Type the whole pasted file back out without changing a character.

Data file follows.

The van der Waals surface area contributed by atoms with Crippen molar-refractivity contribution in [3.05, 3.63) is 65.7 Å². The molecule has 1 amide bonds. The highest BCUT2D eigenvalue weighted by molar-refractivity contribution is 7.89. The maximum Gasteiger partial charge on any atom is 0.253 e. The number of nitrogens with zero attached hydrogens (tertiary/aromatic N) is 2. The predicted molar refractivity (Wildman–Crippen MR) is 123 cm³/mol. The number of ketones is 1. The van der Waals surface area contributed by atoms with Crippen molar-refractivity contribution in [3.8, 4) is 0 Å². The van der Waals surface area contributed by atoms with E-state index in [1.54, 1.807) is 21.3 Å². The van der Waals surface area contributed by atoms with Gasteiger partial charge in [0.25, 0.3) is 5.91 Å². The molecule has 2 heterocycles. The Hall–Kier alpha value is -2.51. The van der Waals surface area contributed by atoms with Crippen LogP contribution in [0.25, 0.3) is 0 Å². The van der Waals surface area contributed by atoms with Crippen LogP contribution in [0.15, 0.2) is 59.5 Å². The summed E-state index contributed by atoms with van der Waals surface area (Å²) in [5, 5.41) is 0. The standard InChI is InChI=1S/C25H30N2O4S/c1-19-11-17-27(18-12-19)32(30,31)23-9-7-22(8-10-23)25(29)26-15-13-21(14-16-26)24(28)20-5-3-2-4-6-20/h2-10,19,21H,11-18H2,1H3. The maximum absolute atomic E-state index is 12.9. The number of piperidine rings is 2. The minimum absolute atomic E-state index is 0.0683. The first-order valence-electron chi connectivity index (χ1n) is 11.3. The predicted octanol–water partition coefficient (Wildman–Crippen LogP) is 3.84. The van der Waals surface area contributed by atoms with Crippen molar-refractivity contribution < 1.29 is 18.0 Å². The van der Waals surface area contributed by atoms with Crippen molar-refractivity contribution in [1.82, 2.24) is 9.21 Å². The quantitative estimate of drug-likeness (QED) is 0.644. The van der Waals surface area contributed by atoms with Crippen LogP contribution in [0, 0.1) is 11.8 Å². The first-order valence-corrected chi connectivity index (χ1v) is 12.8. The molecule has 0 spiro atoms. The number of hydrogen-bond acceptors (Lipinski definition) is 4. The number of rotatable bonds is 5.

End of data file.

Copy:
The van der Waals surface area contributed by atoms with Crippen molar-refractivity contribution in [3.05, 3.63) is 65.7 Å². The molecule has 1 amide bonds. The highest BCUT2D eigenvalue weighted by molar-refractivity contribution is 7.89. The maximum Gasteiger partial charge on any atom is 0.253 e. The number of nitrogens with zero attached hydrogens (tertiary/aromatic N) is 2. The predicted molar refractivity (Wildman–Crippen MR) is 123 cm³/mol. The number of ketones is 1. The van der Waals surface area contributed by atoms with Crippen molar-refractivity contribution in [3.8, 4) is 0 Å². The van der Waals surface area contributed by atoms with E-state index in [1.54, 1.807) is 21.3 Å². The van der Waals surface area contributed by atoms with Gasteiger partial charge in [0.25, 0.3) is 5.91 Å². The molecule has 2 heterocycles. The Hall–Kier alpha value is -2.51. The van der Waals surface area contributed by atoms with Crippen LogP contribution in [0.25, 0.3) is 0 Å². The van der Waals surface area contributed by atoms with Crippen LogP contribution in [0.15, 0.2) is 59.5 Å². The summed E-state index contributed by atoms with van der Waals surface area (Å²) in [5, 5.41) is 0. The standard InChI is InChI=1S/C25H30N2O4S/c1-19-11-17-27(18-12-19)32(30,31)23-9-7-22(8-10-23)25(29)26-15-13-21(14-16-26)24(28)20-5-3-2-4-6-20/h2-10,19,21H,11-18H2,1H3. The maximum absolute atomic E-state index is 12.9. The number of piperidine rings is 2. The minimum absolute atomic E-state index is 0.0683. The first-order valence-electron chi connectivity index (χ1n) is 11.3. The predicted octanol–water partition coefficient (Wildman–Crippen LogP) is 3.84. The van der Waals surface area contributed by atoms with Crippen molar-refractivity contribution < 1.29 is 18.0 Å². The van der Waals surface area contributed by atoms with Crippen molar-refractivity contribution in [1.82, 2.24) is 9.21 Å². The quantitative estimate of drug-likeness (QED) is 0.644. The van der Waals surface area contributed by atoms with Crippen LogP contribution in [0, 0.1) is 11.8 Å². The first-order valence-corrected chi connectivity index (χ1v) is 12.8. The molecule has 0 spiro atoms. The number of hydrogen-bond acceptors (Lipinski definition) is 4. The number of rotatable bonds is 5.